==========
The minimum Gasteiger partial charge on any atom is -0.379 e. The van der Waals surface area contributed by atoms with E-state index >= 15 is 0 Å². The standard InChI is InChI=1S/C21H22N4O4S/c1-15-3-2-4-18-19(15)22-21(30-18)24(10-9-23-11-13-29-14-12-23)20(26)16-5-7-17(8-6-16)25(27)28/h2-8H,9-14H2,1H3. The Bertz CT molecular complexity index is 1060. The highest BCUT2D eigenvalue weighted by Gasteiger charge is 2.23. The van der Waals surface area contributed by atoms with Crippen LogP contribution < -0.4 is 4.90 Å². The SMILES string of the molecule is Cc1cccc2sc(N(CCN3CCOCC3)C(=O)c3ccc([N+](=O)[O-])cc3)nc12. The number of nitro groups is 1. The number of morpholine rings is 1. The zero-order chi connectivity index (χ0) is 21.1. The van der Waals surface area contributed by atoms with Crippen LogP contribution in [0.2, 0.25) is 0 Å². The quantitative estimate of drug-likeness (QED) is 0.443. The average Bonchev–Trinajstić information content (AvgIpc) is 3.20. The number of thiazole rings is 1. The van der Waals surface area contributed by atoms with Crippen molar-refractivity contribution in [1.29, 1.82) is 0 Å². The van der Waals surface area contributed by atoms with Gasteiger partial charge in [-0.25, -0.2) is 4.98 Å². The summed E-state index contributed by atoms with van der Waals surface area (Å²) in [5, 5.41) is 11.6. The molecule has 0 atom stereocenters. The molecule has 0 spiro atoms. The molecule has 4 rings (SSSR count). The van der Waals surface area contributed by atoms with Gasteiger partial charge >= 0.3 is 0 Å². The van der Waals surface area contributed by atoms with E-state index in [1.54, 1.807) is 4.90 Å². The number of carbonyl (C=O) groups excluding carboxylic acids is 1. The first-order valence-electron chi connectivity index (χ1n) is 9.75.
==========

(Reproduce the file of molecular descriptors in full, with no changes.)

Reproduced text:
The minimum Gasteiger partial charge on any atom is -0.379 e. The van der Waals surface area contributed by atoms with E-state index >= 15 is 0 Å². The standard InChI is InChI=1S/C21H22N4O4S/c1-15-3-2-4-18-19(15)22-21(30-18)24(10-9-23-11-13-29-14-12-23)20(26)16-5-7-17(8-6-16)25(27)28/h2-8H,9-14H2,1H3. The Bertz CT molecular complexity index is 1060. The highest BCUT2D eigenvalue weighted by Gasteiger charge is 2.23. The van der Waals surface area contributed by atoms with Crippen LogP contribution < -0.4 is 4.90 Å². The SMILES string of the molecule is Cc1cccc2sc(N(CCN3CCOCC3)C(=O)c3ccc([N+](=O)[O-])cc3)nc12. The number of nitro groups is 1. The number of morpholine rings is 1. The zero-order chi connectivity index (χ0) is 21.1. The van der Waals surface area contributed by atoms with Crippen LogP contribution in [0.2, 0.25) is 0 Å². The quantitative estimate of drug-likeness (QED) is 0.443. The average Bonchev–Trinajstić information content (AvgIpc) is 3.20. The number of thiazole rings is 1. The van der Waals surface area contributed by atoms with Crippen molar-refractivity contribution in [1.29, 1.82) is 0 Å². The van der Waals surface area contributed by atoms with Gasteiger partial charge in [-0.25, -0.2) is 4.98 Å². The summed E-state index contributed by atoms with van der Waals surface area (Å²) in [5, 5.41) is 11.6. The molecule has 0 atom stereocenters. The molecule has 0 spiro atoms. The molecule has 4 rings (SSSR count). The van der Waals surface area contributed by atoms with Gasteiger partial charge >= 0.3 is 0 Å². The van der Waals surface area contributed by atoms with E-state index in [1.54, 1.807) is 4.90 Å². The number of carbonyl (C=O) groups excluding carboxylic acids is 1. The first-order valence-electron chi connectivity index (χ1n) is 9.75.